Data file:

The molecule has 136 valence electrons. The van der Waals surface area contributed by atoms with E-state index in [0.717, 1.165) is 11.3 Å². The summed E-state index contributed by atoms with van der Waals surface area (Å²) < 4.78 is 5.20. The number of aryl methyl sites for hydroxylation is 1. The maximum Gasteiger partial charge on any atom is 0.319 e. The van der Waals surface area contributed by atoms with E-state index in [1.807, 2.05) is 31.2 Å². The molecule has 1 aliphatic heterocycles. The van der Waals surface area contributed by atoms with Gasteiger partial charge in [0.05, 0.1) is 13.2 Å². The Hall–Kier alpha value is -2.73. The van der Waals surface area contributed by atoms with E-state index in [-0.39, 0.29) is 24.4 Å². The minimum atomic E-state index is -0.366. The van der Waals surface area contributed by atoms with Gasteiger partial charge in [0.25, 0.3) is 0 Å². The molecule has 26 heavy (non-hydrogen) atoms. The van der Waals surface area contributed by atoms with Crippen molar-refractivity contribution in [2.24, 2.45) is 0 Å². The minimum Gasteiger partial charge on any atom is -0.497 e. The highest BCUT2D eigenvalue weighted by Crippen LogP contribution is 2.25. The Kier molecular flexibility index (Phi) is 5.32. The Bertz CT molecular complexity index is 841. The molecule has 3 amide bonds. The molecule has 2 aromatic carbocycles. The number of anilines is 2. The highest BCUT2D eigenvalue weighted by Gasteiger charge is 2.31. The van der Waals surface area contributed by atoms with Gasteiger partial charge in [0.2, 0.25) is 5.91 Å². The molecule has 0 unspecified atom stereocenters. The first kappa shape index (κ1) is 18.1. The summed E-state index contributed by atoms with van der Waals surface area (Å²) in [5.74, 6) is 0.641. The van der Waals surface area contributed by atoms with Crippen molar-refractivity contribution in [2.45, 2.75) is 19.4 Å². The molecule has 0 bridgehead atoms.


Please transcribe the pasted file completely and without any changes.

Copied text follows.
The molecule has 136 valence electrons. The van der Waals surface area contributed by atoms with E-state index in [0.717, 1.165) is 11.3 Å². The summed E-state index contributed by atoms with van der Waals surface area (Å²) < 4.78 is 5.20. The number of aryl methyl sites for hydroxylation is 1. The maximum Gasteiger partial charge on any atom is 0.319 e. The van der Waals surface area contributed by atoms with E-state index in [1.807, 2.05) is 31.2 Å². The molecule has 1 aliphatic heterocycles. The van der Waals surface area contributed by atoms with Gasteiger partial charge in [0.05, 0.1) is 13.2 Å². The Hall–Kier alpha value is -2.73. The van der Waals surface area contributed by atoms with E-state index in [-0.39, 0.29) is 24.4 Å². The minimum atomic E-state index is -0.366. The van der Waals surface area contributed by atoms with Gasteiger partial charge in [0.25, 0.3) is 0 Å². The molecule has 26 heavy (non-hydrogen) atoms. The van der Waals surface area contributed by atoms with Crippen molar-refractivity contribution in [2.24, 2.45) is 0 Å². The minimum Gasteiger partial charge on any atom is -0.497 e. The highest BCUT2D eigenvalue weighted by Crippen LogP contribution is 2.25. The Kier molecular flexibility index (Phi) is 5.32. The Bertz CT molecular complexity index is 841. The molecule has 3 amide bonds. The molecule has 2 aromatic carbocycles. The number of anilines is 2. The highest BCUT2D eigenvalue weighted by Gasteiger charge is 2.31. The van der Waals surface area contributed by atoms with Gasteiger partial charge in [0.2, 0.25) is 5.91 Å². The molecule has 0 unspecified atom stereocenters. The first kappa shape index (κ1) is 18.1. The summed E-state index contributed by atoms with van der Waals surface area (Å²) in [5.74, 6) is 0.641. The van der Waals surface area contributed by atoms with Crippen molar-refractivity contribution in [2.45, 2.75) is 19.4 Å². The molecule has 0 bridgehead atoms.